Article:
Teaching and Treatment Clinic Under Construction in South Auckland

Dentistry Today
Photo: Jasmax Architecture.


Photo: Jasmax Architecture.

The University of Otago is building a dental teaching facility and patient treatment clinic in South Auckland to help meet high health needs while providing students with wide-ranging learning opportunities in a diverse community, according to the school.

University of Otago vice chancellor Harlene Hayne, PhD, says that by making a real difference in people’s lives and in a community’s health and well-being, the university will be living its strategic commitment to providing for the national good and improving lives.

The university also is committed to helping develop students into good citizens, and this project will create a community-focused experience that involves thoughtful giving and service, Hayne says. The project will begin later this year, with completion expected in 2020. 

The $28.2 million, two-story, 32-chair building will be built upon land owned by the Counties Manukau District Health Board at its Manukau Super Clinic. There, the Faculty of Dentistry will consult the community about its needs and provide a range of outreach activities, Hayne says. 

Paul Brunton, MSc, PhD, pro-vice chancellor of the Division of Health Sciences, calls project a win-win situation for the local community and the university. Students also will gain experience in providing dentistry to a community with very different needs than those in Dunedin.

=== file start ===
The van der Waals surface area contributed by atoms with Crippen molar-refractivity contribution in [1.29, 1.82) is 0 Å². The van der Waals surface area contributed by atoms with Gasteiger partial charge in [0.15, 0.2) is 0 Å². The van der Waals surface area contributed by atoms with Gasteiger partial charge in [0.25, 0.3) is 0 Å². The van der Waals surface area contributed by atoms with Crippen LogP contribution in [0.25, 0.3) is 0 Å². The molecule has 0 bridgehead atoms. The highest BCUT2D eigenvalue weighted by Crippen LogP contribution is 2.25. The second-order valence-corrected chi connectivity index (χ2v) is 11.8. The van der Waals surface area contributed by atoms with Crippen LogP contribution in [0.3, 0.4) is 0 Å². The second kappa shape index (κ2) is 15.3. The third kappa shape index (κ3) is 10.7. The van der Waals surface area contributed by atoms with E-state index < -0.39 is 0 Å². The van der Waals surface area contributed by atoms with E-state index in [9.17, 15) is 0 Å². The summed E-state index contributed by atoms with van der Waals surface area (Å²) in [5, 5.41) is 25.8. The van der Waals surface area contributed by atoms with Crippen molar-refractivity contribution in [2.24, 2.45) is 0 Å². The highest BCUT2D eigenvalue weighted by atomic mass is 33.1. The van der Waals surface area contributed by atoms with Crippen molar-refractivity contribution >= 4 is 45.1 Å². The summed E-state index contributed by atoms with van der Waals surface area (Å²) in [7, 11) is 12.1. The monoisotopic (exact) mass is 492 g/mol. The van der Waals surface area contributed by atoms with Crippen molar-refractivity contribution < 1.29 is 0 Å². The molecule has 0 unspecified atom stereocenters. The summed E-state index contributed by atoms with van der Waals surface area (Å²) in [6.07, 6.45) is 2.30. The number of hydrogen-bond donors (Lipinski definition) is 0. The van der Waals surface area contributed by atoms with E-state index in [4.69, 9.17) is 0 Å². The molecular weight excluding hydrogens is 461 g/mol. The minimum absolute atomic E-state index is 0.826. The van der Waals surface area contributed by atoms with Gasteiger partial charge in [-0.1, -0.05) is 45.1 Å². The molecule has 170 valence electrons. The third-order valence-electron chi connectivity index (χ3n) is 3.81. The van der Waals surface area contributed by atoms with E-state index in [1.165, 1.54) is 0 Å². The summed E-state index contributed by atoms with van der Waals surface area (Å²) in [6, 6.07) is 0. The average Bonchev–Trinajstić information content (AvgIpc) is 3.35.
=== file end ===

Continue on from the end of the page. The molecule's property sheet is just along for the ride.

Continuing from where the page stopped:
“Patients are contributing to the education of the country’s future dentists, and, in exchange, they have access to high-quality dental care,” Brunton says. “This is an area with high dental need, and the community is underserved with access to dental care.” 

The new facility will follow the long-standing social contract model operated successfully in Dunedin, where patients receive treatment provided by students under supervision at a highly accessible cost, Brunton says.

Also, 48 final-year bachelor of dental surgery (BDS) students will be assigned to the Counties Manukau facility at any one time. Brunton says this work is possible because of a much valued relationship with the district’s health board and its joint Memorandum of Understanding. 

“The new facility will not only provide students with diverse practical learning opportunities but also increase their understanding of people from a wide range of backgrounds,” Brunton says.

The project will strengthen relationships and partnerships with Maori and Pacific communities as well, based on mutually beneficial goals incorporating patient care, research, and education. 

Plus, an Auckland base in an area home to so many oral healthcare professionals will also make it easier for them to access continuing education opportunities. The facility could help meet international demand for upskilling dentists as well, because Auckland is so accessible.

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